Common Misconception of NodeJs Event Loop

2 minute read

Node.js is an event-driven programming environment. This means that everything that happens in Node is the reaction to an event. A transaction passing through Node traverses a cascade of callbacks. Abstracted away from the developer, this is all handled by a library called libuv which provides a mechanism called an event loop.

This event loop is maybe the most misunderstood concept of the platform. I interviewed many people, most of the people have these kind of misconceptions. So some of the misconceptions are here..

Misconception 1: The event loop runs in a separate thread than the user code


There is a main thread where the JavaScript code of the user (userland code) runs in and another one that runs the event loop. Every time an asynchronous operation takes place, the main thread will hand over the work to the event loop thread and once it is done, the event loop thread will ping the main thread to execute a callback.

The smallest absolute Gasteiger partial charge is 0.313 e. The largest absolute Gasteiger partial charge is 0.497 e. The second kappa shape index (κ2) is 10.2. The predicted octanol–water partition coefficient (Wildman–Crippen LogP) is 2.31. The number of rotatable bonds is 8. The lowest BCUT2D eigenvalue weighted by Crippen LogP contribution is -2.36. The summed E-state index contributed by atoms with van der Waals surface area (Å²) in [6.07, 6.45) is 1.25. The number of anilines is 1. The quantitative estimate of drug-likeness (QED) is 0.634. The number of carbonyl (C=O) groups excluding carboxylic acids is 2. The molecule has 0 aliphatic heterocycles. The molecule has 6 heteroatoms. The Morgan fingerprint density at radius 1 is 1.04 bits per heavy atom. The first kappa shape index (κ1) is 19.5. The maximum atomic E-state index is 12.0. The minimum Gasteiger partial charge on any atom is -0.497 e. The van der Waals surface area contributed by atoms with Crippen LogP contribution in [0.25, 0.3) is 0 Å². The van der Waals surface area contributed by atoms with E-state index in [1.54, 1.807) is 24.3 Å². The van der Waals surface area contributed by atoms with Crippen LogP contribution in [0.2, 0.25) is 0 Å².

There is only one thread that executes JavaScript code and this is the thread where the event loop is running. The execution of callbacks (know that every userland code in a running Node.js application is a callback) is done by the event loop. We will cover that in depth a bit later.

Misconception 2: Everything that’s asynchronous is handled by a thread pool


Asynchronous operations, like working with the filesystems, doing outbound HTTP requests or talking to databases are always loaded off to a thread pool provided by libuv.


Libuv by default creates a thread pool with four threads to offload asynchronous work to. Today’s operating systems already provide asynchronous interfaces for many I/O tasks (e.g. AIO on Linux). Whenever possible, libuv will use those asynchronous interfaces, avoiding usage of the thread pool. The same applies to third party subsystems like databases. Here the authors of the driver will rather use the asynchronous interface than utilizing a thread pool. In short: Only if there is no other way, the thread pool will be used for asynchronous I/O.

Misconception 3: The event loop is something like a stack or queue


The event loop continuously traverses a FIFO of asynchronous tasks and executes the callback when a task is completed.


While there are queue-like structures involved, the event loop does not run through and process a stack. The event loop as a process is a set of phases with specific tasks that are processed in a round-robin manner.

Philip Roberts has explained here very clearly about what is the event loop and how does it work in run time with clean simulation of the engine.

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